While the millions of cars that ply Delhi’s streets are usually blamed for the city’s deadly air pollution, another big culprit is the massive diesel generators used by industries and buildings to light up homes and offices during outages when power from the grid switches off – a frequent occurrence in summer. Installed in backyards and basements, they stay away from the public eye.

“Although vehicular emissions are the show stoppers, they are the ones which get the media attention, the silent polluters are the diesel generators,” says Arpit Dhupar, one of the three engineers who co-founded the start up.

The idea that this polluting smoke needs attention struck Dhupar three years ago as he sipped a glass of sugarcane juice at a roadside vendor and saw a wall blackened with the fumes of a diesel generator he was using.

It jolted him into joining with two others who co-founded the start-up to find a solution. Dhupar had experienced first hand the deadly impact of this pollution as he developed respiratory problems growing up in Delhi.

An Indian girls holds a banner during a protest against air pollution in New Delhi, India, Nov. 6, 2016.
An Indian girls holds a banner during a protest against air pollution in New Delhi, India, Nov. 6, 2016.

A new business

As the city’s dirty air becomes a serious health hazard for many citizens, it has turned into both a calling and a business opportunity for entrepreneurs looking at ways to improve air quality.

According to estimates, vehicles contribute 22 percent of the deadly PM 2.5 emissions in Delhi, while the share of diesel generators is about 15 percent. These emissions settle deep into the lungs, causing a host of respiratory problems.

After over two years of research and development, Chakr has begun selling devices to tap the diesel exhaust. They have been installed in 50 places, include public sector and private companies.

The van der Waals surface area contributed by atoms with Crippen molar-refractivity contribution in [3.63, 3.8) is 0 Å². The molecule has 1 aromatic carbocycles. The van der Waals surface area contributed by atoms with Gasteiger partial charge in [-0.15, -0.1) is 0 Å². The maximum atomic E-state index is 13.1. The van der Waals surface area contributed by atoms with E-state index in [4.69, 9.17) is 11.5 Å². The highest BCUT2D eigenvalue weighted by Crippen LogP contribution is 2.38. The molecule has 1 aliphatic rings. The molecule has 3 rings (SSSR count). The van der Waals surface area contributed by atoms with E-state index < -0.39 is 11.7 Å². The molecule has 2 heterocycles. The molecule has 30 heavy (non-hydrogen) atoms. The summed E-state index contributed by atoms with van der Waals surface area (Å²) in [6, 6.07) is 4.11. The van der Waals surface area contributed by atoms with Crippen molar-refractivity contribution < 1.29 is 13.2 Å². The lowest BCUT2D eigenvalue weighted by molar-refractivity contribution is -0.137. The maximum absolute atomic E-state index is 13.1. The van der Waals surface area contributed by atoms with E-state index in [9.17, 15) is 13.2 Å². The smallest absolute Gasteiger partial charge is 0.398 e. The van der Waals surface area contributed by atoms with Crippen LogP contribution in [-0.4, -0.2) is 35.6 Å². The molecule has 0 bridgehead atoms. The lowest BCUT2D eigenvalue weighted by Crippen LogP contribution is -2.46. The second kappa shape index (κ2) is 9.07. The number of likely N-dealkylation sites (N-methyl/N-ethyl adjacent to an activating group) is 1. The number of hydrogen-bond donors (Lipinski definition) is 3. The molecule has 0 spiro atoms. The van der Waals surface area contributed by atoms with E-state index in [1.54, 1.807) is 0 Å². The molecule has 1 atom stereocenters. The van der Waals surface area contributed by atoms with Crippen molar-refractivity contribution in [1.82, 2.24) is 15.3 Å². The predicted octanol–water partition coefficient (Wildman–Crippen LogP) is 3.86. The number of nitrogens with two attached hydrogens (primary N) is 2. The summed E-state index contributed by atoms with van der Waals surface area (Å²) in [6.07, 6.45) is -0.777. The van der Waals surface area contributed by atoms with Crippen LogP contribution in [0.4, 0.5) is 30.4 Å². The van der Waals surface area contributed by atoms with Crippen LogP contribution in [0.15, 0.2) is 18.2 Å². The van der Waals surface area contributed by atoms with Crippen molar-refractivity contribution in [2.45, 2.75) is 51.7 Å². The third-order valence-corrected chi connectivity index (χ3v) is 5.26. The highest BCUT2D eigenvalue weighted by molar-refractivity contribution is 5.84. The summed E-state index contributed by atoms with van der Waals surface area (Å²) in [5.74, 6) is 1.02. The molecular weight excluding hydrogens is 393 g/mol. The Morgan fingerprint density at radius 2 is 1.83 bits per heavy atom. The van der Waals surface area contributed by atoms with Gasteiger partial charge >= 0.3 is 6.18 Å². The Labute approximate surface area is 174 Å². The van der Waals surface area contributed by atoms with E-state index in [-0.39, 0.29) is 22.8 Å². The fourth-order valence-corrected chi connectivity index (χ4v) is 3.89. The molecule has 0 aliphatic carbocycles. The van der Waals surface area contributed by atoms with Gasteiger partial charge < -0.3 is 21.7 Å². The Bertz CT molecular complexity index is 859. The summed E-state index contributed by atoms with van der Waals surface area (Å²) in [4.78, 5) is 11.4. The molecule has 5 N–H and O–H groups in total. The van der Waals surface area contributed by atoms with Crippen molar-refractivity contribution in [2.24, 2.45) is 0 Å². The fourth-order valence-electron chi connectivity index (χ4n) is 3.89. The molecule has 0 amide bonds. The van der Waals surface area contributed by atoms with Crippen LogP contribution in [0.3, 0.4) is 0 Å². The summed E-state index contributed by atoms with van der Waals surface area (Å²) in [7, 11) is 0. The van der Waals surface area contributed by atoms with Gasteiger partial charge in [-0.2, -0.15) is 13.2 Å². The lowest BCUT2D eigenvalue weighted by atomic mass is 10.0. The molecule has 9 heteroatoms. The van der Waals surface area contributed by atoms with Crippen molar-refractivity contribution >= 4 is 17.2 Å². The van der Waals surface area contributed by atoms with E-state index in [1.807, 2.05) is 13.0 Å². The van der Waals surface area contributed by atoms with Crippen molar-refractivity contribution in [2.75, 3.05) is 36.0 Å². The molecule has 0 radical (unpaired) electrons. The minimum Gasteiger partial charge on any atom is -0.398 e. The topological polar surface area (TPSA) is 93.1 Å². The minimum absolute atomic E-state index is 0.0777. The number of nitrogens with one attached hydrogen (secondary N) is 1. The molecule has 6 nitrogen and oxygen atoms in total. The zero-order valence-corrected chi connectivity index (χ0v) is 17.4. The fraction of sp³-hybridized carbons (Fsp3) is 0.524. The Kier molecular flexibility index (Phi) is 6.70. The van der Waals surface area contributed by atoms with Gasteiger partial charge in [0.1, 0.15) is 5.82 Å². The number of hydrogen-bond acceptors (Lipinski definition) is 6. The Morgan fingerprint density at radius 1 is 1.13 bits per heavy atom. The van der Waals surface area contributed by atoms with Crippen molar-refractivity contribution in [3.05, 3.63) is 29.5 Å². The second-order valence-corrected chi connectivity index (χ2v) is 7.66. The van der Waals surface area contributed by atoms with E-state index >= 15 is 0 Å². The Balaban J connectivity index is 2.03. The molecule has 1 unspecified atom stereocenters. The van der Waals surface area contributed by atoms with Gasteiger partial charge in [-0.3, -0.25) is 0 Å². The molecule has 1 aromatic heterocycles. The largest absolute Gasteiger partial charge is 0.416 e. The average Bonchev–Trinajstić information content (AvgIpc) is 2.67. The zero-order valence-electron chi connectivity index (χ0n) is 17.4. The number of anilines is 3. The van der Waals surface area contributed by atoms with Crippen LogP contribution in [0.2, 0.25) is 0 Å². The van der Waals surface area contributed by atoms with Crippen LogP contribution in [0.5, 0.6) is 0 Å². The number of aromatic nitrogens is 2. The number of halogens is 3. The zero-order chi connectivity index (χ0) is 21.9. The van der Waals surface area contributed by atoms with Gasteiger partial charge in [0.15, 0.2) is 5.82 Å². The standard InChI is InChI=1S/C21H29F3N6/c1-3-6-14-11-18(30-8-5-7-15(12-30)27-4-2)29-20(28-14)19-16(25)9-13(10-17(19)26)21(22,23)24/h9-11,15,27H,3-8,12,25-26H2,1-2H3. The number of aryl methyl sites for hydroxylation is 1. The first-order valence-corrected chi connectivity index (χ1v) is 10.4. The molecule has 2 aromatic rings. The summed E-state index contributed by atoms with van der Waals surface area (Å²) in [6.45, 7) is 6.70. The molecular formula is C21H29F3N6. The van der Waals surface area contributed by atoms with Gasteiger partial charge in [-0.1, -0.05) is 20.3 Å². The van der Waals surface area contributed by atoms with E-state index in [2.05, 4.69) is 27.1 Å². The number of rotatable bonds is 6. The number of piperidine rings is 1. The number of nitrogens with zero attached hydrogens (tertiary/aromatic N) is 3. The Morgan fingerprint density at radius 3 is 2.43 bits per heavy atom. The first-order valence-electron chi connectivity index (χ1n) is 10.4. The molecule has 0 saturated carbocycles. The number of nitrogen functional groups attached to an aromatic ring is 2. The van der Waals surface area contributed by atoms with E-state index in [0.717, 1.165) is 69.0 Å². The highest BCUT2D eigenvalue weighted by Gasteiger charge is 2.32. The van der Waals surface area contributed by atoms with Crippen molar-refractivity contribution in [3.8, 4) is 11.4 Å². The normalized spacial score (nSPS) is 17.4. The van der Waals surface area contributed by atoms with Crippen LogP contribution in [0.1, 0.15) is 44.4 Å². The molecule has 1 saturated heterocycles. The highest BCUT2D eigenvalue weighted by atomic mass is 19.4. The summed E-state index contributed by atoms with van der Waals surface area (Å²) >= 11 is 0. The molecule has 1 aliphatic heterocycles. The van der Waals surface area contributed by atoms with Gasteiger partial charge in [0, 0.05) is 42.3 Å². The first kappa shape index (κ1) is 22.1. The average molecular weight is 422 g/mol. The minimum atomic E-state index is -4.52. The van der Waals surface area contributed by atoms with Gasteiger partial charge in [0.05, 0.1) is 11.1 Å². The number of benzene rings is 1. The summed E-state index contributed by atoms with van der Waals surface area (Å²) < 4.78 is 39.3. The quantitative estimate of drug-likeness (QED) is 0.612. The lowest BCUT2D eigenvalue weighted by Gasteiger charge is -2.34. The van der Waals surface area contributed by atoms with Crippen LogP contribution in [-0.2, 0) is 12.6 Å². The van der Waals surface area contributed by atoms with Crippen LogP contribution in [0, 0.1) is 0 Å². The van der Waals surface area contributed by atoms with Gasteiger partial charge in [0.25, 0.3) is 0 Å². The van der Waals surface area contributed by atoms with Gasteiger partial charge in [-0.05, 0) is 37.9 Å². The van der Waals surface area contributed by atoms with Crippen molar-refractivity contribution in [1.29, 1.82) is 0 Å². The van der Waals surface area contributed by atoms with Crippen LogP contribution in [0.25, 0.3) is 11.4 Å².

The technology involves cooling the exhaust in a “heat exchanger” where the tiny soot particles come together. These are then funneled into another chamber that captures 70 to 90 percent of the particulate matter. The carbon is isolated and converted into ink.

Among their first clients was one of the city’s top law firms, Jyoti Sagar Associates, which is housed in a building in Delhi’s business hub Gurgaon.

Making a contribution to minimizing the carbon footprint is a subject that is close to Sagar’s heart – his 32-year-old daughter has long suffered from the harmful effects of Delhi’s toxic air.

Motorists drive surrounded by smog, in New Delhi, India, Nov. 8, 2017.
Motorists drive surrounded by smog, in New Delhi, India, Nov. 8, 2017.

“This appealed to us straightaway, the technology is very impactful but is beautifully simple,” says Sagar. Since it could be retrofitted, it did not disrupt the day-to-day activities at the buzzing office. “Let’s be responsible. Let’s at least not leave behind a larger footprint of carbon. And if we can afford to control it, why not, it’s good for all,” he says.

At Chakr Innovation, cups, diaries and paper bags printed with the ink made from the exhaust serve as constant reminders of the amount of carbon emissions that would have escaped into the atmosphere.

There has been a lot of focus on improving Delhi’s air by reducing vehicular pollution and making more stringent norms for manufacturers, but the same has not happened for diesel generators. Although there are efforts to penalize businesses that dirty the atmosphere, this often prompts them to find ways to get around the norms.

Also Read: Exposure to Traffic-Related Pollution Poses Threat of Asthma in Kids

Tushar Mathur who joined the start up after working for ten years in the corporate sector feels converting smoke into ink is a viable solution. “Here is a technology which is completely sustainable, a win-win between businesses and environment,” says Mathur. (VOA)